The pressures are stemming from the Christmas Day would-be bombing of a jet by a 23-year-old Al Qaeda recruit, who lit himself on fire in his attempt to set off the explosives he was carrying. Since then, war chatter from Washington has centered around fears regarding the disintegration of the Yemeni state, and in particular by the supposed several hundred Al Qaeda members residing there.
There are major separatist movements in both the north and south of the country. Saudi and U.S. jets have attacked the Houthi Shi'ite rebels in the north in the past month. While the U.S. press is fixated on the smaller Al Qaeda "insurgency", the rebellion in the north is far bigger. As of last November, 10,000 Houthis were living in makeshift UN refugee camps, with thousands more said to be pouring in every week.
From the Economist:
Whether or not there is a link to Iran, the rebellious Houthis have long been a thorn in the side of governments in Sana’a. But they —- and Yemen’s Zaydis in general -— have not usually been keen to spread or impose their version of Islam. They insist that they simply want a better deal from the central government for their impoverished northern region. Abdul Malik al-Houthi and Yahya al-Houthi, two brothers of the late [Houthi leader] Hussein, argue that they are merely defending their beleaguered community from the government’s aggression and discrimination.The Center for Constitutional Rights has released a statement regarding the decision of the Obama administration to suspend the transfers of the Guantanamo Yemeni prisoners:
President Saleh denies that he wants to do down the Houthis. He is himself a Zaydi, whose adherents may account for more than a quarter of the country’s 25m people, most of whom follow the Shafi school of Sunni Islam, one of its main four.
In any event, the Saudi intervention has helped Yemen’s own hard-pressed forces. But the Houthis, whose armed rebels are said to number anything from 2,000 to 10,000, are far from defeated. They dig tunnels into the mountains, lay roadside ambushes and hit Yemeni and Saudi patrols with “improvised explosive devices” (IEDs) similar to those that insurgents in Iraq and Afghanistan use against Western forces and their local allies.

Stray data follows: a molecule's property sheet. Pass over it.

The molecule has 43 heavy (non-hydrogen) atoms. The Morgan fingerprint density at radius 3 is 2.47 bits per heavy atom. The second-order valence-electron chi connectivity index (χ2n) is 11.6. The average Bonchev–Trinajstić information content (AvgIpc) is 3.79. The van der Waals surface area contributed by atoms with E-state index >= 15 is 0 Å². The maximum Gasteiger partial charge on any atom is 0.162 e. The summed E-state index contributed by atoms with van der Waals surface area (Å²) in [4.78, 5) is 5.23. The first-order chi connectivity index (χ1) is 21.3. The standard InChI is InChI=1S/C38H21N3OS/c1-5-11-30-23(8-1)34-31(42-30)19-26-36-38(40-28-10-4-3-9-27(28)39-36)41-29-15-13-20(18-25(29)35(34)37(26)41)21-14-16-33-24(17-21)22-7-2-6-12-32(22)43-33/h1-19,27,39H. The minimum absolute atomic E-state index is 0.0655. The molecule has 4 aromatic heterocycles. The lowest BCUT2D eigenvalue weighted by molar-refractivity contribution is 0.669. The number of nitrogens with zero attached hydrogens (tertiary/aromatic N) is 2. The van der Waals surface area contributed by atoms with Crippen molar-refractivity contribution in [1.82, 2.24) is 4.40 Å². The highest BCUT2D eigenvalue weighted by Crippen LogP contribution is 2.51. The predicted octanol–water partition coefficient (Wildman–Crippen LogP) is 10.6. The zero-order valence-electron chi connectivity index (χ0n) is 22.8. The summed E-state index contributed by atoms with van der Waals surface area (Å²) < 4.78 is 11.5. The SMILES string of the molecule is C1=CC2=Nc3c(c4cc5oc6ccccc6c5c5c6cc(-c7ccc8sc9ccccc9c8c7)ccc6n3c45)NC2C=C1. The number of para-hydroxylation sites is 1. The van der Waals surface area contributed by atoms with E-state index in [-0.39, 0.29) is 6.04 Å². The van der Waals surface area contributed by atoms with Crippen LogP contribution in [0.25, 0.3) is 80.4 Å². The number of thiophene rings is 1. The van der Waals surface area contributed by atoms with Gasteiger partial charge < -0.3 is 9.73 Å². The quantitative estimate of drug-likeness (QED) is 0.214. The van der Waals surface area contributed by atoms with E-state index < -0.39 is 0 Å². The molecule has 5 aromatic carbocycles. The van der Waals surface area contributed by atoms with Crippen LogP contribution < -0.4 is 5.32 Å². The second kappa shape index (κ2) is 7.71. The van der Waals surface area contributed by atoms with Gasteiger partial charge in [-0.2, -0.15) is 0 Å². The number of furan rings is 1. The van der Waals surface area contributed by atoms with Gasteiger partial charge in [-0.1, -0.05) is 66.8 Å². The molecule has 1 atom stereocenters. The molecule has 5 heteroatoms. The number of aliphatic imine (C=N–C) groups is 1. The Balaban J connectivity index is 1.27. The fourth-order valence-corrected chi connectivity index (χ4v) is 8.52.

Dozens of men from Yemen who have been cleared for release after extensive scrutiny by the government’s Guantànamo Review Task Force are about to be left in limbo once more due to politics, not facts. Many are about to begin their ninth year in indefinite detention.For more information on who these prisoners are, check out this excellent article by Andy Worthington, which tells the story of some of these prisoners.
Halting the repatriation of Yemeni men cleared by the Task Force after months of careful review is unconscionable. It will also effectively prevent any meaningful progress towards closing Guantánamo, which President Obama has repeatedly argued will make our nation safer.
As we approach the eighth anniversary of Guantánamo and the president’s failed deadline for its closure, it is important to remember that the vast majority of the men at Guantánamo should never have been detained in the first place, and that over 550 have been released and are peacefully rebuilding their lives. Most of the nearly 800 men who were brought to Guantánamo were not captured by the American military on any battlefield, but seized in broad sweeps during the chaos of the Afghan war or in other locations around the world and sold to the U.S. in exchange for substantial bounties. We know from the military’s own records that most of the detainees at Guantánamo have no link to terrorism.
When he accepted his Nobel Peace Prize, President Obama said, ‘We lose ourselves when we compromise the very ideals that we fight to defend. And we honor those ideals by upholding them not when it's easy, but when it is hard.’ What he said in December should be just a true a month later.